\$\begingroup\$ venv is irrelevant here, no point burdening a new(ish) programmer with too much hassle :) Incidentally, bool(res) is a poor choice too - just res is the best way here. Not sure why pylint recommended that. \$\endgroup\$ – rosuav Mar 24 at 6:58
  • \$\begingroup\$ PEP 8 says "Don’t compare boolean values to True or False using ==:". I would have expected Pylint to pick that up. What Pylint warnings have you disabled and what version of Pylint (pylint --version)? \$\endgroup\$ – Peter Mortensen Mar 24 at 15:15
  • \$\begingroup\$ I use Pylint 2.6.0 (Ubuntu MATE 20.04 (Focal Fossa)), and I get C0121: Comparison to True should be just 'expr' (singleton-comparison). \$\endgroup\$ – Peter Mortensen Mar 24 at 15:17
  • \$\begingroup\$ This confusing Pylint error message seems to have been fixed at the end of 2018. \$\endgroup\$ – Peter Mortensen Mar 24 at 15:50
  • \$\begingroup\$ On newer versions of Debian/Ubuntu, installing Pylint with pip install pylint will not work. Instead, use pip3 install pylint. \$\endgroup\$ – Peter Mortensen Mar 24 at 16:04

Welcome to the wonderful world of programming!

While writing code it is helpful to think of similar problems you can solve. Not sure if you are specifically looking for a password verification routine (which you should use an established library instead of rolling your own), or if you are just going through an academic exercise.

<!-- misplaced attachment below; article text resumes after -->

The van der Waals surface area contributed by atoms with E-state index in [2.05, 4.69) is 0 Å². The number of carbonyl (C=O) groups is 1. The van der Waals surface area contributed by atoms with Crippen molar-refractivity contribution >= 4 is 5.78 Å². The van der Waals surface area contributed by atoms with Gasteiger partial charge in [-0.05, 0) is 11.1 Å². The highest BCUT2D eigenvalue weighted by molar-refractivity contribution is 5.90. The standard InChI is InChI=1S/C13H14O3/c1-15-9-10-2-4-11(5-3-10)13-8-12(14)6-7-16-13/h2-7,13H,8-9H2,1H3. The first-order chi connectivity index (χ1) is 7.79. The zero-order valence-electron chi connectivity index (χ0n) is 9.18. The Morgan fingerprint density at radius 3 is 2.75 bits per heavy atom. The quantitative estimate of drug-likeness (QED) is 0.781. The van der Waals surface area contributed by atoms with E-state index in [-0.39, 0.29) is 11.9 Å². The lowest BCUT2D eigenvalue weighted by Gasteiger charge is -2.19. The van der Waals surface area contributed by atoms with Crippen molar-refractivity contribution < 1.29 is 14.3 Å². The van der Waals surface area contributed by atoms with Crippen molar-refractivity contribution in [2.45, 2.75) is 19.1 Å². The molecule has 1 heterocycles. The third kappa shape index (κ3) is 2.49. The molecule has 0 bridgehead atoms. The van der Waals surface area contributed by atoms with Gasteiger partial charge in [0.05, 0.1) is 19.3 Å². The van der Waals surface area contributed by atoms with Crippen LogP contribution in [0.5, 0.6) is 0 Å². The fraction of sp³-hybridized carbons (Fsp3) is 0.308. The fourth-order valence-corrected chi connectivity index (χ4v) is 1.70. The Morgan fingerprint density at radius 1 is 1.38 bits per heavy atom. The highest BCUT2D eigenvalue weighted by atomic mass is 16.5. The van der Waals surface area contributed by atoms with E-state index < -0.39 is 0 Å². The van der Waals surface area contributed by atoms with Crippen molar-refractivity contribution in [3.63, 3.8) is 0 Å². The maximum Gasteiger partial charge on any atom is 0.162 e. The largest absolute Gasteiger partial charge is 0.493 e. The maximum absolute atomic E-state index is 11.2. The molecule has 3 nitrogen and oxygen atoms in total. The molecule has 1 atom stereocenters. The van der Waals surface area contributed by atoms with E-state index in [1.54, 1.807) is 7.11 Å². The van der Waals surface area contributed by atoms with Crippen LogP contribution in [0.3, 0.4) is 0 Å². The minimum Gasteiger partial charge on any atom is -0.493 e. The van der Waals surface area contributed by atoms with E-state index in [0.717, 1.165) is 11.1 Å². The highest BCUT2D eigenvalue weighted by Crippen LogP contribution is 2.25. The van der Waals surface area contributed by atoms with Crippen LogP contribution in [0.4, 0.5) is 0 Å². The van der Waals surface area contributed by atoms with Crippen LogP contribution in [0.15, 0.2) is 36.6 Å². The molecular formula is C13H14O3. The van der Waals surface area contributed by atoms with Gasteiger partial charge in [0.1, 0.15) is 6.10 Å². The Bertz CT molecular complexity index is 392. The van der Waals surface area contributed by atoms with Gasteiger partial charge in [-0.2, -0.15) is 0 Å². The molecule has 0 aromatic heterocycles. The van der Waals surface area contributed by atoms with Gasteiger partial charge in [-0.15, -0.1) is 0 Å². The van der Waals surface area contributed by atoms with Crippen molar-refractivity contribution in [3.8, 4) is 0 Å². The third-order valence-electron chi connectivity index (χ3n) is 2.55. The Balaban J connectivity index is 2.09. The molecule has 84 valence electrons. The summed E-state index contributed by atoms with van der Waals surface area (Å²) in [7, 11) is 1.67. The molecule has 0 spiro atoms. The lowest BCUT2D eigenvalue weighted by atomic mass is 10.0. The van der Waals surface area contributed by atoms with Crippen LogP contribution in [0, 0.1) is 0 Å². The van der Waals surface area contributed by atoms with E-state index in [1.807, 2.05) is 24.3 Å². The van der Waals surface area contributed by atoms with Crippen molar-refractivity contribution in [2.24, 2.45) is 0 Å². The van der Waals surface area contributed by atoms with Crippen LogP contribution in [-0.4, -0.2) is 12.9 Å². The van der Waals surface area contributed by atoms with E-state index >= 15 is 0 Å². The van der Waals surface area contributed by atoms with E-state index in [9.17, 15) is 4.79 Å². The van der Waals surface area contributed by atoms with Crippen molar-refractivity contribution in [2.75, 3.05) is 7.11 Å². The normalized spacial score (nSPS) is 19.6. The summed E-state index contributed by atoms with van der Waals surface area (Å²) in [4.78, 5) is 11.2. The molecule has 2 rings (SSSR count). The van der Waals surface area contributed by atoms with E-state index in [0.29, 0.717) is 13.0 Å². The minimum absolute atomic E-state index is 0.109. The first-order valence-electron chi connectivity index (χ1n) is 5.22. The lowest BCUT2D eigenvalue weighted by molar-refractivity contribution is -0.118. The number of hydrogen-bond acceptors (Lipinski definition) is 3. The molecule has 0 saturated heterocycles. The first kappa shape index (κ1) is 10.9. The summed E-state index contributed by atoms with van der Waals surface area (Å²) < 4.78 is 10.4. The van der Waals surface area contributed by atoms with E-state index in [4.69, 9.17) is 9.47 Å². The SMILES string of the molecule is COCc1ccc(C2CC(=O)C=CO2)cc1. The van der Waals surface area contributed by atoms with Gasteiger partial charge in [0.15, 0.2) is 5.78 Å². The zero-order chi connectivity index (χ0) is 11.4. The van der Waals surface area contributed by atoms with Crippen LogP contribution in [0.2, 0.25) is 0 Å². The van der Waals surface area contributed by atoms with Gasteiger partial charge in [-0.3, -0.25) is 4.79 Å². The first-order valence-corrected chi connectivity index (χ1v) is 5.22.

Exercises are good to help learn a language or explore a problem, even if they are never truly production worthy. Here is your password routine re-envisioned as a Product Number verifier. Same basic problem of testing contents of Strings, but removes the whole password discussion.

print( "Enter product number: normally 8 to 12 characters with numerics and upper and lower case letters..." )
allegedProduct = input( "Product: " )

# control checks
isValid = True # optimistic

if( not any( chr.isdigit() for chr in allegedProduct ) ) :
    isValid = False

if( not any( chr.islower() for chr in allegedProduct ) ) :
    isValid = False

if( not any( chr.isupper() for chr in allegedProduct ) ) :
    isValid = False

if( not ( 8 <= len( allegedProduct ) <= 12 ) ) :
    isValid = False

if( isValid ) :
    print( "Product Number format confirmed." )
    print( "Incorrect Product Number format." )

Of course, the If statements can be combined as follows...

print( "Enter product number: normally 8 to 12 characters with numerics and upper and lower case letters..." )
allegedProduct = input( "Product: " )

# control checks
if( ( not any( chr.isdigit() for chr in allegedProduct ) ) or
    ( not any( chr.islower() for chr in allegedProduct ) ) or
    ( not any( chr.isupper() for chr in allegedProduct ) ) or
    ( not ( 8 <= len( allegedProduct ) <= 12 ) ) ) :
    print( "Incorrect Product Number format." )
    print( "Product Number format confirmed." )

Keep testing. Keep iterating. And keep playing. Have fun!